Mental health support for employees
Earlier this month, Aviva announced that ‘specialised support’ for mental health issues would be offered to all employees with its Optimum private medical insurance product. This new mental health service, which provides links to a range of specialists such as psychotherapists, psychologists, counsellors and psychiatrists, gives an assessment within 48 hours and end-to-end clinical treatment with a dedicated case manager.
Treatment options include supported online cognitive behavioural therapy (CBT), evidence-based talking therapies delivered face-to-face, via telephone or via secure video-conferencing and psychiatric assessment with onward referral for medication or private inpatient care.
No out-patient limits or excess apply and the scheme is currently being piloted with Aviva’s larger corporate clients. “At Aviva we’ve recently been recognised for the mental health support we offer our own staff and we want to use this experience to help other employers better support their workforces,” said Dr Doug Wright, medical director at Aviva.
“This latest news from Aviva is in line with other insurers and their income protection policies that are recognising the importance of early intervention in mental ill health,” said IHC Senior Claims and Technical Consultant, John Tregear. “This is good news when you consider that more than 50% of group income protection claims are now related to mental stress and anxiety. We certainly welcome this proactive approach which supports employers to better tackle mental ill health in the workplace.
“Any initiatives that can help prevent stress-related absence by identifying issues early and before they become a significant issue is a positive step forward. And from a wider societal perspective, the benefit of mental health support that is funded by insurers is that it will take pressure away from the NHS while helping to maintain healthy UK workplaces,” he said.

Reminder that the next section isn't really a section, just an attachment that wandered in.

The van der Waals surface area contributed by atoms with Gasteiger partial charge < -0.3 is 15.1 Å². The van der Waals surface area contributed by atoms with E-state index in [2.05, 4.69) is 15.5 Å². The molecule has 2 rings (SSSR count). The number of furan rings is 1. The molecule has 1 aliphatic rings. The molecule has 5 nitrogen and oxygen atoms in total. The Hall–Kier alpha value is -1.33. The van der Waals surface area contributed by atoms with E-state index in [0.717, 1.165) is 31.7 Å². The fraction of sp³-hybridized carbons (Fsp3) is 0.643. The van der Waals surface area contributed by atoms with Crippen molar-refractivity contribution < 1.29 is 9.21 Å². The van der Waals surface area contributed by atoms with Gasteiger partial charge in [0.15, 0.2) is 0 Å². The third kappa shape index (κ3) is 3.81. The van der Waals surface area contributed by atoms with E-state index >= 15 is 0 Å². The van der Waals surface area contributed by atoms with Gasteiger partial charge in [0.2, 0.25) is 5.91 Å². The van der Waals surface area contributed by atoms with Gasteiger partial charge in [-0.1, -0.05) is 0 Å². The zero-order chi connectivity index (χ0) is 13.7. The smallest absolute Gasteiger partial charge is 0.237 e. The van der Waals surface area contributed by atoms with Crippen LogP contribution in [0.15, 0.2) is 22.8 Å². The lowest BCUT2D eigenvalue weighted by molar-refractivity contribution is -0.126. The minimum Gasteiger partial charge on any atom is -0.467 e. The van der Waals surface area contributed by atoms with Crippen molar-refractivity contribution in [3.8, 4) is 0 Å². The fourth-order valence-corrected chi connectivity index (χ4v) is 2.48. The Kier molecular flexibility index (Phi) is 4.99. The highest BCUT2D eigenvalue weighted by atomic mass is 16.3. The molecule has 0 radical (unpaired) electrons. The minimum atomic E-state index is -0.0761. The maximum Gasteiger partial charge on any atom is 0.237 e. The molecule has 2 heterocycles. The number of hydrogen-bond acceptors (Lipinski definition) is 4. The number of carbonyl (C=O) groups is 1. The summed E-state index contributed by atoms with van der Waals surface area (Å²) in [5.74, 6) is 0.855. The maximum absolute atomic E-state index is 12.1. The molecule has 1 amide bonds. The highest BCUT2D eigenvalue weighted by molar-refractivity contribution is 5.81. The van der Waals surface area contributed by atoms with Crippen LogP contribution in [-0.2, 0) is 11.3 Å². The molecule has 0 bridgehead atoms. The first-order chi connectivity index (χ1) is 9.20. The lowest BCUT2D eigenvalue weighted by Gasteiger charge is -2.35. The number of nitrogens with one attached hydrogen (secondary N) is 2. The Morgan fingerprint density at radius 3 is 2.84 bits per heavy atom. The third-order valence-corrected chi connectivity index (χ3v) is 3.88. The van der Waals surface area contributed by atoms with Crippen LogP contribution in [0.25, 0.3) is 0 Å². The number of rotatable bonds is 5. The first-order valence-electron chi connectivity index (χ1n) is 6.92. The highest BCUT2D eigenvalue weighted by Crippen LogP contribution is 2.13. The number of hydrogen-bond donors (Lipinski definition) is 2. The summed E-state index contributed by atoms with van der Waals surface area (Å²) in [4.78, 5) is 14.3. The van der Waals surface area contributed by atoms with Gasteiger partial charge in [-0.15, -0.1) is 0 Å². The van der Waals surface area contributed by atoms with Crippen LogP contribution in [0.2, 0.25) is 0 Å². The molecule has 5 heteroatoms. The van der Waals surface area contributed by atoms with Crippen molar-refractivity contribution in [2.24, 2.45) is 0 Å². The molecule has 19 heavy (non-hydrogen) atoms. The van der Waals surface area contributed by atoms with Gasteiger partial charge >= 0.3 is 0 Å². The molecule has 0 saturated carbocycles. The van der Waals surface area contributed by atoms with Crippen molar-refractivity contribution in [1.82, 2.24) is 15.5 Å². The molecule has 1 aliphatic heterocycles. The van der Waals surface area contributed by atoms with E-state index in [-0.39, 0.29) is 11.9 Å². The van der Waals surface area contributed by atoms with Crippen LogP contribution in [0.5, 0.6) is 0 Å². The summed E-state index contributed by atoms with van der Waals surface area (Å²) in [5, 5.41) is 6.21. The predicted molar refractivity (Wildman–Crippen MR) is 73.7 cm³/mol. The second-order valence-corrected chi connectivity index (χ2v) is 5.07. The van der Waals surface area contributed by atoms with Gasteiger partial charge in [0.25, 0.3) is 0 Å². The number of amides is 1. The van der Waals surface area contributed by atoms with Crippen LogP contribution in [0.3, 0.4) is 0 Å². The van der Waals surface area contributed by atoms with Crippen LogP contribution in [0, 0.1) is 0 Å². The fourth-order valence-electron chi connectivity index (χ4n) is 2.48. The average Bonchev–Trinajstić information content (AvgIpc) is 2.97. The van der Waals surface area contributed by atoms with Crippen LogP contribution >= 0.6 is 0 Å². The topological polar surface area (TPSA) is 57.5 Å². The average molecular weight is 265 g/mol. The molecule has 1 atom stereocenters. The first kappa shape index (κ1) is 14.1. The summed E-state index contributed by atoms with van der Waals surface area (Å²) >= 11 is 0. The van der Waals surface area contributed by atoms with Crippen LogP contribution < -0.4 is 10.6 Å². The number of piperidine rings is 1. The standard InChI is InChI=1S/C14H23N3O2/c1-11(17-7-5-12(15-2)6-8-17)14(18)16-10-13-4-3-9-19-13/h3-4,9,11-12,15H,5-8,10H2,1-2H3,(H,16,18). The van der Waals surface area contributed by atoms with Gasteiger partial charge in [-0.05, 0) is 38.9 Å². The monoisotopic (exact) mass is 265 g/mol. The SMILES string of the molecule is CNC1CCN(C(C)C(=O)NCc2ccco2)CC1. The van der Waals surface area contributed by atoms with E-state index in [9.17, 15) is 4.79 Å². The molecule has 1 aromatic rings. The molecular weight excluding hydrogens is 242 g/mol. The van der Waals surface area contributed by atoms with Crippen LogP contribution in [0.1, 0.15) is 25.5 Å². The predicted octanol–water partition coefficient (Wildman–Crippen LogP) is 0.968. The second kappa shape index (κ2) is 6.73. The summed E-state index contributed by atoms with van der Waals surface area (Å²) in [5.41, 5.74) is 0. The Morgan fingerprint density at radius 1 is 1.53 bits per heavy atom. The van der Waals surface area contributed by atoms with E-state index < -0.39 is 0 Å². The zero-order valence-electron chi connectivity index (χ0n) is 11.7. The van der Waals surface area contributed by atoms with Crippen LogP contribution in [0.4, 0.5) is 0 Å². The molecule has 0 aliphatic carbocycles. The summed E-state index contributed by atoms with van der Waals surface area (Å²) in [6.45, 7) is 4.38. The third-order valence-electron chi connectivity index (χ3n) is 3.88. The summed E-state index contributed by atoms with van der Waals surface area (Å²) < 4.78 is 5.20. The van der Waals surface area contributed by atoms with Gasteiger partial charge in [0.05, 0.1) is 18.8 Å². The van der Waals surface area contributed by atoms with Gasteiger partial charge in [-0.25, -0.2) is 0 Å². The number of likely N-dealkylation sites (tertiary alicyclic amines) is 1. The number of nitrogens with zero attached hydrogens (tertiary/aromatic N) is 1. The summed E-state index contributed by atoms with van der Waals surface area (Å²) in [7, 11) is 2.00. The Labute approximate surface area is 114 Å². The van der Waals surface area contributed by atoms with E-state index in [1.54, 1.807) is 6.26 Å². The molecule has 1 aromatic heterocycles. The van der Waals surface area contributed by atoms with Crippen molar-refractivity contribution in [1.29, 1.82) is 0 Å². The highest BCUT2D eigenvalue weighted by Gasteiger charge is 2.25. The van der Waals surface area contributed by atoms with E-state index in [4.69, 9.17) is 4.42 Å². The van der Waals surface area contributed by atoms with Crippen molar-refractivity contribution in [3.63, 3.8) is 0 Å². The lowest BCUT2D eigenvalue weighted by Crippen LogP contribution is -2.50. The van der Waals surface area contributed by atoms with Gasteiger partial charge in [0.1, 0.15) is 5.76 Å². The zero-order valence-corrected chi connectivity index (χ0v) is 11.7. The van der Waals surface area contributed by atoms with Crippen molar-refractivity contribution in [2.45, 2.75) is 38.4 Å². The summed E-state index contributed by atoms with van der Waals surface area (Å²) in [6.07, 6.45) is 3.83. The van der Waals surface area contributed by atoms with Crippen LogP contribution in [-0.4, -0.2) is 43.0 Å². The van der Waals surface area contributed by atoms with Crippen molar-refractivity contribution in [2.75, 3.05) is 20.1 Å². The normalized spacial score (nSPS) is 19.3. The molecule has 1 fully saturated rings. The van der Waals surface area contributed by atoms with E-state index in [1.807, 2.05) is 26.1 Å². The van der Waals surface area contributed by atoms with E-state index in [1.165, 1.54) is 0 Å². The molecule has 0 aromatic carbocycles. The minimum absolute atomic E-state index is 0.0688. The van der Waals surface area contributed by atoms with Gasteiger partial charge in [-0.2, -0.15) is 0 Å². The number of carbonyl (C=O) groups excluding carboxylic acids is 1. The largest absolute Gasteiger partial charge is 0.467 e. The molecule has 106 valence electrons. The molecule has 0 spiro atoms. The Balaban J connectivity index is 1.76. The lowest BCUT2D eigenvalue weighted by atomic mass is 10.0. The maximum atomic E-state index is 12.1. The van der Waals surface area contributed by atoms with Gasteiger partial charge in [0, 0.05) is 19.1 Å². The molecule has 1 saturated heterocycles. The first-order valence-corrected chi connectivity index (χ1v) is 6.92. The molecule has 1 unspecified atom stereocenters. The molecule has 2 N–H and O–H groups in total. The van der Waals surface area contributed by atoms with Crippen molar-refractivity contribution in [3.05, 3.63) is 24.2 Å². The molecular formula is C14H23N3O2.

According to the CIPD, mental health has now overtaken musculoskeletal conditions as the most common reason for long-term absence. “One of the key causes of stress is work, so helping employers to better identify and manage the cause of that stress can only be a good thing,” said John.
“Another essential part of the solution in addressing mental health at work is ensuring that line managers are equipped with the tools they need to support their employees,” said John.
Research from Business in the Community shows that 76% of line managers believe employee wellbeing is their responsibility, but only 22% say they have received any kind of training on mental health at work. “While there has certainly been an increase in mental health first aid training in the workplace, there is still more work to be done in this area and we’ve been encouraged by the numbers of providers looking to help bridge this gap,” said John.
Responding to customer demand, employee benefits provider, Unum, has recently developed a suite of mental health training workshops and webinars. Beth Husted, rehabilitation and wellbeing manager at Unum, said: “Our research in partnership with the Mental Health Foundation found that managers often don’t feel confident supporting individuals struggling with their mental health and are not sure where to find the resources to help them.
“Our new CPD-accredited workshops will help address this. The interactive workshops are designed to provide personal and workplace wellbeing strategies, recognise signs and symptoms of stress and signpost the support and resources available to gently employer and enhance an employee’s wellbeing,” she explained.
To find out more or to discuss how you can better support mental health in your workplace, contact your IHC consultant.